Eat Stop Eat Review
What is the Eat Stop Eat Diet… The Eat Stop Eat diet is based around short periods of fasting (you still eat every day) and weight training. It claims to not only help you lose fat and maintain and grow muscle but also advise on cellular cleansing and metabolism. According to the author of the book, Brad Pilon, the fasting technique outlined in the guide will stimulate fat burning hormones without the use of supplements or special foods- so much so that he claims people notice a change in just 24 hours.
Pilon says he created the guide as an ‘anti-diet’, so as well as being absent from supplements and special ingredients, followers of the diet can still enjoy carbs and fats as well as eat out in restaurants. As well as the physical improvements, Pilon also asserts you will feel more energized and productive. Click here to check for promotional offers and to get a full list of what’s included.
Pilon highlights on his website that many people are skeptical of the fasting technique when trying to grow and maintain muscle. However, as a weight trainer and bodybuilder himself, he promises that if you follow the guide you won’t sacrifice your muscle. You’ll learn about the science of growing and maintaining muscles and why protein shakes and large regular amounts of protein aren’t necessary. Pilon strongly asserts that he would not be advocating the program if he had lost muscle whilst following it.
Is it a scam?
The Eat Stop Eat diet, created by Brad Pilon back in 2006, claims to be the best selling resource on intermittent fasting online. Pilon not only has a degree in nutrition, but he worked in the weight loss supplement industry for nearly ten years, competed as a bodybuilder and conducted graduate research on ‘The Metabolic Effects of Short Periods of Fasting in Humans and its Potential Application in Weight Loss’. In fact the diet is supported by more than 317 scientific studies.
That said, the pack won’t be for everyone and, there is no ‘secret formula’ to long-term weight loss. Whichever path you choose, it will require some commitment and desire to change your lifestyle in the long term.
The results: mind and body
Since the book was published back in 2006, there are hundreds (if not thousands) of reviews from people advocating the Eat Stop Eat Diet. The main pro that seems to be repeated is that the book is not just a diet but a lifestyle, that combines the scientific research of intermittent fasting with weight training. People agreed that the combination of fasting and weight training produced leaner and more defined bodies and the majority were happy with these results.
However, some people who were after a larger and bulkier physique quickly realised this was not the diet for them and stopped the program. Although some noted depleted energy during their first experience fasting, the majority of followers agreed that the diet improved their overall wellbeing, and left them with more energy even on the days they were fasting, once they were accustomed to it.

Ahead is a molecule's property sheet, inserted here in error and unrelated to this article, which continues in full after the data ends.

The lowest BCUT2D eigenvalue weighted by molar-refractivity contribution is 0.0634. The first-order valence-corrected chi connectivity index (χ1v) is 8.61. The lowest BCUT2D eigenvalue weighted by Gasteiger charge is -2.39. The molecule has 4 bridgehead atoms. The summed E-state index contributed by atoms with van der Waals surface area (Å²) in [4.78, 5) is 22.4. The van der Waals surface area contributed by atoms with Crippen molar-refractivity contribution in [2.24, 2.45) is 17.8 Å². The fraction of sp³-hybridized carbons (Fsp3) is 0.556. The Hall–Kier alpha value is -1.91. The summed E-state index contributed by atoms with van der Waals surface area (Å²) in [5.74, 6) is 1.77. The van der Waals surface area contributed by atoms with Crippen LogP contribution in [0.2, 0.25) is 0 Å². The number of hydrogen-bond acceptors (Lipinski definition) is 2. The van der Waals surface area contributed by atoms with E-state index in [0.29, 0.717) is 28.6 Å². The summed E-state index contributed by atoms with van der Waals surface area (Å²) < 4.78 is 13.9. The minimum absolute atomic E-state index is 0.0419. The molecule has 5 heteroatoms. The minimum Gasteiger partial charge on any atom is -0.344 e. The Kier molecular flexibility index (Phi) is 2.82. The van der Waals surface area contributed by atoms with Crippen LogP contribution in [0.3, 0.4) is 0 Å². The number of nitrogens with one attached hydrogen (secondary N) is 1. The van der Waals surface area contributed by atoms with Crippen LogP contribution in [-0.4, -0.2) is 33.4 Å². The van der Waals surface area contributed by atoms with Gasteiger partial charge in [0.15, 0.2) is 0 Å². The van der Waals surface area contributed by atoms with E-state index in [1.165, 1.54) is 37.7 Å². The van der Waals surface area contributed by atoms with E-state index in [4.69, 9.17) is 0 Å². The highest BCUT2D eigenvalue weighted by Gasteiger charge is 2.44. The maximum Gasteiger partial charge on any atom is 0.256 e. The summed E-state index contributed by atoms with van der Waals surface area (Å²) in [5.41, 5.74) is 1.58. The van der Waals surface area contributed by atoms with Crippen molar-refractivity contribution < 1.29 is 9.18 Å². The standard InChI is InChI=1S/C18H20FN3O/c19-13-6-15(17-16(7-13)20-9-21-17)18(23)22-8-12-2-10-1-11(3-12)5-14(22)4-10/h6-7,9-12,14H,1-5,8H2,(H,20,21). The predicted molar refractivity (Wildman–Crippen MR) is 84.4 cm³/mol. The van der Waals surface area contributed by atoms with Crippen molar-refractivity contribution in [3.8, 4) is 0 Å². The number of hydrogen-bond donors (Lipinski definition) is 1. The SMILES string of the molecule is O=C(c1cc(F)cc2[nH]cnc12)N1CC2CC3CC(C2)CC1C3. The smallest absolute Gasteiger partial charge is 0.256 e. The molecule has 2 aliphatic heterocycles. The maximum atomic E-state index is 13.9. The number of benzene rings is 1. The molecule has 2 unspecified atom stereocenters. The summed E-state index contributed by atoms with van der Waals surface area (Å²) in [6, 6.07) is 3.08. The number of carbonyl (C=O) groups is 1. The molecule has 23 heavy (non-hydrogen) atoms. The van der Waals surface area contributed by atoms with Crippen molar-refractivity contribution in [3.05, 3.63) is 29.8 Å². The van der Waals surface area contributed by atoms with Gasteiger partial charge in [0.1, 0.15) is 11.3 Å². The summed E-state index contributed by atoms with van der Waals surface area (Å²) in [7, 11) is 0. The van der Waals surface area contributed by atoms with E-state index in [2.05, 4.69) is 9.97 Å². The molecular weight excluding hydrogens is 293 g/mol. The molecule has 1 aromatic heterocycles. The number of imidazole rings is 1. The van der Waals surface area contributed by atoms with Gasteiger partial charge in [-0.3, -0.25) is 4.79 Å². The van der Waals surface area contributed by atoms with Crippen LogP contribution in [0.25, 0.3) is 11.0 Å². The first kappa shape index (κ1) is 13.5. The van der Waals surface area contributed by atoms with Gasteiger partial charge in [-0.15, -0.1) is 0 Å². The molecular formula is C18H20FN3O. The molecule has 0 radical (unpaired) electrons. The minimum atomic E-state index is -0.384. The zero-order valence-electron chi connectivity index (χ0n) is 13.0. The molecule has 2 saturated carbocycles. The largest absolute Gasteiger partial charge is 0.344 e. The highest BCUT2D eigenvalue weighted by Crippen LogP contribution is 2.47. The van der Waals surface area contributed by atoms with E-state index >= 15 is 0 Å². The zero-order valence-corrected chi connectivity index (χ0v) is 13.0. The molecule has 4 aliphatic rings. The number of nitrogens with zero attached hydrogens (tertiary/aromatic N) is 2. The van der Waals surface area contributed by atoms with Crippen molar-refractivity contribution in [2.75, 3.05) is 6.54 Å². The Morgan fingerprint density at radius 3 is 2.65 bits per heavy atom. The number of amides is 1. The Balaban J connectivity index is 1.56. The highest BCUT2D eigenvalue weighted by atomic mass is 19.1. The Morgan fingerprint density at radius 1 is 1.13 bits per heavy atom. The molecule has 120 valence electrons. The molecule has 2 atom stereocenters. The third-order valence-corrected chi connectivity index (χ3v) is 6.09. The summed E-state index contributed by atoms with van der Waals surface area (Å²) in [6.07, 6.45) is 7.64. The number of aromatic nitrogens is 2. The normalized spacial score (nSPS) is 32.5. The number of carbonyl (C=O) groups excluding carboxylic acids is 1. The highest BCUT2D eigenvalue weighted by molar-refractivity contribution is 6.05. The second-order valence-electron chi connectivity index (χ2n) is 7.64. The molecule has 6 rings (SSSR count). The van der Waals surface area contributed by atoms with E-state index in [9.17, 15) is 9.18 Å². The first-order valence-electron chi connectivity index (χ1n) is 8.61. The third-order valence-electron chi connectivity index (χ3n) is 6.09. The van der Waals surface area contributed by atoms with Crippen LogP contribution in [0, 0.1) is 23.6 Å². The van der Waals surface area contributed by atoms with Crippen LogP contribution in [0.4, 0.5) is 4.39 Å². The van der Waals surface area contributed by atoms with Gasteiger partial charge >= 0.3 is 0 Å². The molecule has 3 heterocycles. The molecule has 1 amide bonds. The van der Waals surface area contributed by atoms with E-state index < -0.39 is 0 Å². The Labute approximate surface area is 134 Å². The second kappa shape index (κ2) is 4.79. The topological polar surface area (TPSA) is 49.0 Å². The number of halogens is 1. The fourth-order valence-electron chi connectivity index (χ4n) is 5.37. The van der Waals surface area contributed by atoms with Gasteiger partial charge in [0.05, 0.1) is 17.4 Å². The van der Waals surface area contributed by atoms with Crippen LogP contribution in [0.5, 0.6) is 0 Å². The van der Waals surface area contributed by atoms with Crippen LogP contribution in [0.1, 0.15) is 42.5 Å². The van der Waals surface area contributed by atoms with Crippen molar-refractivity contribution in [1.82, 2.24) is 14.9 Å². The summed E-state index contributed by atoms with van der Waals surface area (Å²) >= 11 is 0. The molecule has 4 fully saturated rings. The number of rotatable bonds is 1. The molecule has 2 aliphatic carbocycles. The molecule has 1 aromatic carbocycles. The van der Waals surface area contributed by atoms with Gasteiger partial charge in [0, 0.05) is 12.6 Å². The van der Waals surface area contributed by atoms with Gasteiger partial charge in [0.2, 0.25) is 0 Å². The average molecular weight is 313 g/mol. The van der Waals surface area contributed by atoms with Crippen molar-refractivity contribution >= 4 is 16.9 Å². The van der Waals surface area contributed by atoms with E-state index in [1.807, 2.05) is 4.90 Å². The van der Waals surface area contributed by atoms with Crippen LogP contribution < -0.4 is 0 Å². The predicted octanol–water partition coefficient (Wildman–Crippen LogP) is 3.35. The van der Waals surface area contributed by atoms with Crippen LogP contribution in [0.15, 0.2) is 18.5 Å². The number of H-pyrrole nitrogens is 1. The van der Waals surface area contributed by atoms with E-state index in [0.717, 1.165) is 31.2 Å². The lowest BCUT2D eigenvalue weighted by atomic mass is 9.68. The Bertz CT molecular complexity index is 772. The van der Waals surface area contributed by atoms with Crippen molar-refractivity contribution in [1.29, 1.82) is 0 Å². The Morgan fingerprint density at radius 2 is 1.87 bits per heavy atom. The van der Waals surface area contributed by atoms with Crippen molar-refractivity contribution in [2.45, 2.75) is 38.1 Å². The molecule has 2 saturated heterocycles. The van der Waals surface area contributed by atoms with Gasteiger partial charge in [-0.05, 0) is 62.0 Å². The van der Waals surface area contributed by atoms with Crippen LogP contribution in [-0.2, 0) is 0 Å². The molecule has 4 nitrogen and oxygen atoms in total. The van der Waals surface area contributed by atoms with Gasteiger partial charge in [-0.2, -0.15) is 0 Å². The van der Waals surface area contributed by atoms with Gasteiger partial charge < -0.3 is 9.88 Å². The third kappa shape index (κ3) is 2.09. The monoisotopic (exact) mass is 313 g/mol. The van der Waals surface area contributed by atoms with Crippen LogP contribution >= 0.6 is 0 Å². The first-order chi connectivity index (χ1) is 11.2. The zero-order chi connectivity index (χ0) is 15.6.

How easy was it to follow?
• Reviewers liked that the book was just 200 pages long– enabling them to read it quickly and begin implementing changes immediately.
• Because of Brad’s background, the book was backed up with logic and scientific examples and studies which added credibility to his teachings.
• Nowhere could I find a review that said the book wasn’t easy to read. Despite the inclusion of scientific research, no one reported difficulties in understanding these.
• A common complaint among readers was that Brad spent too long talking about himself! Many felt that his credentials and biographical information would benefit from being cut down considerably. Some admitted to skipping these parts.
Reviewers of the diet said that they were not required to fast for more than 1-2 days of 24 hour slots per week. Many found the initial fasting periods the most challenging part of this diet and some admitted to binging on their free days to satisfy themselves. However, almost everyone said that after 1-2 weeks, they began to adapt and were no longer hungry during fasting and nor were they binging on their free days.
A few people reported some minor side effects. These included mild headaches during the fasting days in the first couple of weeks of starting the guide, as well as bad breathe and irritableness as they adapted to cutting down processed foods and embracing a healthier life style.
Reviewers liked the way that the Eat Stop Eat guide did not follow meal plans and calculations. This allowed people to be flexible with it, and being able to enjoy the occasional treat was a big bonus for many. The overall feeling of the diet seems to be that it changes the way you think about food. Instead of worrying about calories and quantities people felt more relaxed after a couple of weeks on the diet and were no longer constantly occupied by thoughts of food. Many mentioned that it gave them a healthier attitude towards eating and exercising.
Where to buy and download?
In order to qualify for the 60-day money back guarantee and promotional offers you must buy the Eat Stop Eat ebook from the official website. Remember that if you’re not satisfied to ask for your money back straight away!
If you’ve already used the program and would like to post your own review, or simply have some questions for our readers, please get in touch using the thread below.